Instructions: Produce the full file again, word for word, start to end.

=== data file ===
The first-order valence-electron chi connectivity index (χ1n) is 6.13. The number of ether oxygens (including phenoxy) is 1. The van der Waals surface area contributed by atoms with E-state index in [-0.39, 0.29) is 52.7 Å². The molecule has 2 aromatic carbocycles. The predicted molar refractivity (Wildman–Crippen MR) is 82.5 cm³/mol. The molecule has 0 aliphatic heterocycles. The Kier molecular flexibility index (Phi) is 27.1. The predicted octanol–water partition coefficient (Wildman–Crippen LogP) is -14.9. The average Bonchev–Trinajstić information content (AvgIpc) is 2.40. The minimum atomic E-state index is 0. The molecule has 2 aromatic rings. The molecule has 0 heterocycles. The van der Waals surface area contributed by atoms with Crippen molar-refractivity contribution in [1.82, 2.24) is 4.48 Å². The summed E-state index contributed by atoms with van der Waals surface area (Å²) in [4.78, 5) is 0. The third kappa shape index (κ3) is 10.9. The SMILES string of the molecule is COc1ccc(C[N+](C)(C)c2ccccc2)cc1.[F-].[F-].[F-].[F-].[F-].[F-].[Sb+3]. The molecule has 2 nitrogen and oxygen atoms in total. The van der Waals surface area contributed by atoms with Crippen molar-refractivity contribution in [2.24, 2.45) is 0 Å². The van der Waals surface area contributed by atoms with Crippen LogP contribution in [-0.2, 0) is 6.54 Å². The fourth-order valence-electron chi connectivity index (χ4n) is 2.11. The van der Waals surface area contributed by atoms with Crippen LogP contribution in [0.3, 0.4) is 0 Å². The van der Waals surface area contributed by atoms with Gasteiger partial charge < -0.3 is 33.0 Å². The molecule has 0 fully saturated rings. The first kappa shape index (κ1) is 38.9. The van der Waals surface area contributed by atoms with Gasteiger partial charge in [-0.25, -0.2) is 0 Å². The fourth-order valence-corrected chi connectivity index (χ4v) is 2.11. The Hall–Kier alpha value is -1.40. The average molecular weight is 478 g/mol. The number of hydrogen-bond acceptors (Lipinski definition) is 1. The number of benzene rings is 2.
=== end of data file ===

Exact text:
The first-order valence-electron chi connectivity index (χ1n) is 6.13. The number of ether oxygens (including phenoxy) is 1. The van der Waals surface area contributed by atoms with E-state index in [-0.39, 0.29) is 52.7 Å². The molecule has 2 aromatic carbocycles. The predicted molar refractivity (Wildman–Crippen MR) is 82.5 cm³/mol. The molecule has 0 aliphatic heterocycles. The Kier molecular flexibility index (Phi) is 27.1. The predicted octanol–water partition coefficient (Wildman–Crippen LogP) is -14.9. The average Bonchev–Trinajstić information content (AvgIpc) is 2.40. The minimum atomic E-state index is 0. The molecule has 2 aromatic rings. The molecule has 0 heterocycles. The van der Waals surface area contributed by atoms with Crippen molar-refractivity contribution in [1.82, 2.24) is 4.48 Å². The summed E-state index contributed by atoms with van der Waals surface area (Å²) in [4.78, 5) is 0. The third kappa shape index (κ3) is 10.9. The SMILES string of the molecule is COc1ccc(C[N+](C)(C)c2ccccc2)cc1.[F-].[F-].[F-].[F-].[F-].[F-].[Sb+3]. The molecule has 2 nitrogen and oxygen atoms in total. The van der Waals surface area contributed by atoms with Crippen molar-refractivity contribution in [2.24, 2.45) is 0 Å². The van der Waals surface area contributed by atoms with Crippen LogP contribution in [-0.2, 0) is 6.54 Å². The fourth-order valence-electron chi connectivity index (χ4n) is 2.11. The van der Waals surface area contributed by atoms with Crippen LogP contribution in [0.3, 0.4) is 0 Å². The van der Waals surface area contributed by atoms with Gasteiger partial charge < -0.3 is 33.0 Å². The molecule has 0 fully saturated rings. The first kappa shape index (κ1) is 38.9. The van der Waals surface area contributed by atoms with Gasteiger partial charge in [-0.25, -0.2) is 0 Å². The fourth-order valence-corrected chi connectivity index (χ4v) is 2.11. The Hall–Kier alpha value is -1.40. The average molecular weight is 478 g/mol. The number of hydrogen-bond acceptors (Lipinski definition) is 1. The number of benzene rings is 2.